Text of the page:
Do you live in another Nordic country and own shares etc. in Sweden?
This applies to persons resident in another Nordic country who own shares in a Swedish company or units in Swedish investment trusts. This information deals only with taxation of income from shares and units in investment trusts.
Taxation in Sweden
If you draw a dividend on Swedish shares you are taxed in Sweden with coupon tax. The coupon tax is withheld when the dividend is paid and no tax return has to be submitted in Sweden. The coupon tax on income from dividends to persons resident abroad is normally 30 % but under the Nordic tax treaty the tax imposed is limited to 15 %. (If you are regarded as having unlimited liability for tax in Sweden, for example by virtue of essential connection with Sweden, you must submit a tax return in Sweden. You then pay capital tax on the dividend but this should only amount to 15 % against the normal 30 %.)
If coupon tax has been incorrectly withheld at too high a rate, 30 % instead of 15 %, you may request repayment of this tax from the tax office in Ludvika. The application must be made on form SKV 3740. If ordinary preliminary tax of 30 % has been incorrectly withheld, you should inform the bank that you are no longer resident in Sweden.
By dividend is also meant return on units in investment trusts (e.g. share funds, mixed funds and bond funds).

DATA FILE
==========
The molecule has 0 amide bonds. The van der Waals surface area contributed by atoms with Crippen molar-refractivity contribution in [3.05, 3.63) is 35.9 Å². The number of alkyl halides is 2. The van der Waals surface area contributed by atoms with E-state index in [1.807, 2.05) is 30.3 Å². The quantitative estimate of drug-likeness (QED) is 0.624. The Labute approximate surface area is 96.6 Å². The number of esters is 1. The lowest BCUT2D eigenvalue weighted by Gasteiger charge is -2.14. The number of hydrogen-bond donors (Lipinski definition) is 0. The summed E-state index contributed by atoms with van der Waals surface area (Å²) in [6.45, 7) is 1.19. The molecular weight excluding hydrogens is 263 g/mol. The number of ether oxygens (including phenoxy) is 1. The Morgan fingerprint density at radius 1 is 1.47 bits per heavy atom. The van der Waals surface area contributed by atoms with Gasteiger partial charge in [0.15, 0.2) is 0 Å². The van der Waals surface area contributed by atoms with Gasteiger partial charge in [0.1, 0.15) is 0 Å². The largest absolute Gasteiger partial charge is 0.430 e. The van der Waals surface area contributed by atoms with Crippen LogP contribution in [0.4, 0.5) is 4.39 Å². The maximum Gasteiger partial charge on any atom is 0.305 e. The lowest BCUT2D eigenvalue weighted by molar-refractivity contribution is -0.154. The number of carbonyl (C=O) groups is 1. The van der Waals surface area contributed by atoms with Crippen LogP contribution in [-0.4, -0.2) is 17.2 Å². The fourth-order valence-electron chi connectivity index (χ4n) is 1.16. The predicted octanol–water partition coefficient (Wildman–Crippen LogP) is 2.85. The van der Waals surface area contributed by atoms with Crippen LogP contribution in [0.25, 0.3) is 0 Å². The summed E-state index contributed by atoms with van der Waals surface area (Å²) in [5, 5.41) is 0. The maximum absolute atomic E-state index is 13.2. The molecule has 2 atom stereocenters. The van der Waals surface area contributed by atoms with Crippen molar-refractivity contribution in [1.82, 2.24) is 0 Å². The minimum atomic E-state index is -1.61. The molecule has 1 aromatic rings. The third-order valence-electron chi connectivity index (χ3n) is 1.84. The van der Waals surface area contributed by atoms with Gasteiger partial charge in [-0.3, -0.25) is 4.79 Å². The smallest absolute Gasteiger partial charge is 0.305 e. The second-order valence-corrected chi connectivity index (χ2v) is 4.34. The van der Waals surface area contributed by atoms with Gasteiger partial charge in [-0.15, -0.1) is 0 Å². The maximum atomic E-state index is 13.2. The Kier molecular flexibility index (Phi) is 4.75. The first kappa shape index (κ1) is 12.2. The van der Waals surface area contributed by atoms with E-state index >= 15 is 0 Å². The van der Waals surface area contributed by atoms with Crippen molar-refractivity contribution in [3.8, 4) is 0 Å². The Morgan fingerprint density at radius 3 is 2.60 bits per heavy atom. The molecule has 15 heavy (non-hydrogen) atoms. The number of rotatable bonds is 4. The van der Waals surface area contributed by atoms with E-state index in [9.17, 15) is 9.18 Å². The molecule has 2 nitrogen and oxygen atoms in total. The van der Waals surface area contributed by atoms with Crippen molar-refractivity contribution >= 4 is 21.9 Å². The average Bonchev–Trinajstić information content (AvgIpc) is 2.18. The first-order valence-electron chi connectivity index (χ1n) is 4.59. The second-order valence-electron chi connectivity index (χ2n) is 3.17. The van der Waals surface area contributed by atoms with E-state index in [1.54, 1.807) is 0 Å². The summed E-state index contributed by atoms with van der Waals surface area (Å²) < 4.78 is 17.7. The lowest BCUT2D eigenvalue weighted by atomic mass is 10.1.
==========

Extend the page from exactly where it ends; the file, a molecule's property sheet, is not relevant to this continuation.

Taxation in the country of residence
Share dividends from a Swedish company are also taxable in your country of residence. You can avoid double taxation by requesting a tax credit in your home country for the tax paid in Sweden.
If you have capital gains from the sale of Swedish listed shares or units in Swedish trusts there will be no taxation in Sweden if you have never been resident in Sweden. Taxation of capital gains takes place in your country of residence in accordance with the internal rules of that country.
If you have been resident in Sweden capital gains on sale of shares in Swedish companies are taxable in Sweden if sale takes place in the year when you take up residence in another Nordic country under the Nordic tax treaty or in the five years following. The same applies to sale of units in Swedish investment trusts if you have unlimited liability for tax, for example because of essential connections in Sweden after leaving. Your country of residence also has the right to tax the capital gains on sale of shares in Swedish companies or units in Swedish trusts. If taxation of the capital gain takes place in both Sweden and your country of residence you avoid double taxation by claiming a tax credit in your country of residence of the tax that has been paid in Sweden.
In Sweden capital gains are taxed as income from capital and the rate is 30 % (special rules apply to unlisted shares and units and to shares in close companies). If you have sold some shares at a profit and some at a loss you have the right to set off the whole loss against the profit. If after set off you have a loss you may make a deduction of 70 % for that. There is more information on taxation and how you calculate the capital gain in Sweden in the brochure "Försäljning av aktier" [Sale of Shares] (SKV 332), which may be found on skatteverket.
A tax return must be submitted in Sweden when you are to be taxed on capital gains in Sweden.